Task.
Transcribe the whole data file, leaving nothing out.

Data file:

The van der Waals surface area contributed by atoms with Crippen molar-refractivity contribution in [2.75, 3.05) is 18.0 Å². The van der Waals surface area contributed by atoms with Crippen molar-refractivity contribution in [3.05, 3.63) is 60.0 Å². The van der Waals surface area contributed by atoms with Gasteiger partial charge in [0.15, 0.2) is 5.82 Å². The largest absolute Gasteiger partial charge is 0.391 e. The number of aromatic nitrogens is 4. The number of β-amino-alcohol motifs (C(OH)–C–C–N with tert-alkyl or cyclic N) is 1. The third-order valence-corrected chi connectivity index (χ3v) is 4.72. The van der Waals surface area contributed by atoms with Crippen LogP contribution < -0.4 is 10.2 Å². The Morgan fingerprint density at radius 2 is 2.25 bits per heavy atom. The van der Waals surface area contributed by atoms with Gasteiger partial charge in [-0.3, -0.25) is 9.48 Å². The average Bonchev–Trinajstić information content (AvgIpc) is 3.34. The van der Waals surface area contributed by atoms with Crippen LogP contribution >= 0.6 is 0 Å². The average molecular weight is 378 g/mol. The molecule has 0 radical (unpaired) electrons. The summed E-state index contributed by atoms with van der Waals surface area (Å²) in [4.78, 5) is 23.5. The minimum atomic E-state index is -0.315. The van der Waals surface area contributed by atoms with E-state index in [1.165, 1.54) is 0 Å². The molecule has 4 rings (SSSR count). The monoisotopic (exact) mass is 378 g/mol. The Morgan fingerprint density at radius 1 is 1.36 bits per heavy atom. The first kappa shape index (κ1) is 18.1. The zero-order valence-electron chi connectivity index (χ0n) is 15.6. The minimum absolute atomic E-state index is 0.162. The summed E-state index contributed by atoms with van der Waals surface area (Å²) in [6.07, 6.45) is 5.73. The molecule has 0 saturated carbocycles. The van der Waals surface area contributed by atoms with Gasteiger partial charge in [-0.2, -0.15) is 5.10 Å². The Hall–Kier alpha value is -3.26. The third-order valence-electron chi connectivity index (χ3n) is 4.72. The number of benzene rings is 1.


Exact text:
The van der Waals surface area contributed by atoms with Crippen molar-refractivity contribution in [2.75, 3.05) is 18.0 Å². The van der Waals surface area contributed by atoms with Crippen molar-refractivity contribution in [3.05, 3.63) is 60.0 Å². The van der Waals surface area contributed by atoms with Gasteiger partial charge in [0.15, 0.2) is 5.82 Å². The largest absolute Gasteiger partial charge is 0.391 e. The number of aromatic nitrogens is 4. The number of β-amino-alcohol motifs (C(OH)–C–C–N with tert-alkyl or cyclic N) is 1. The third-order valence-corrected chi connectivity index (χ3v) is 4.72. The van der Waals surface area contributed by atoms with Crippen LogP contribution < -0.4 is 10.2 Å². The Morgan fingerprint density at radius 2 is 2.25 bits per heavy atom. The van der Waals surface area contributed by atoms with Gasteiger partial charge in [-0.3, -0.25) is 9.48 Å². The average Bonchev–Trinajstić information content (AvgIpc) is 3.34. The van der Waals surface area contributed by atoms with Crippen LogP contribution >= 0.6 is 0 Å². The average molecular weight is 378 g/mol. The molecule has 0 radical (unpaired) electrons. The summed E-state index contributed by atoms with van der Waals surface area (Å²) in [4.78, 5) is 23.5. The minimum atomic E-state index is -0.315. The van der Waals surface area contributed by atoms with E-state index in [1.165, 1.54) is 0 Å². The molecule has 4 rings (SSSR count). The monoisotopic (exact) mass is 378 g/mol. The Morgan fingerprint density at radius 1 is 1.36 bits per heavy atom. The first kappa shape index (κ1) is 18.1. The zero-order valence-electron chi connectivity index (χ0n) is 15.6. The minimum absolute atomic E-state index is 0.162. The summed E-state index contributed by atoms with van der Waals surface area (Å²) in [6.07, 6.45) is 5.73. The molecule has 0 saturated carbocycles. The van der Waals surface area contributed by atoms with Gasteiger partial charge in [-0.2, -0.15) is 5.10 Å². The Hall–Kier alpha value is -3.26. The third-order valence-electron chi connectivity index (χ3n) is 4.72. The number of benzene rings is 1.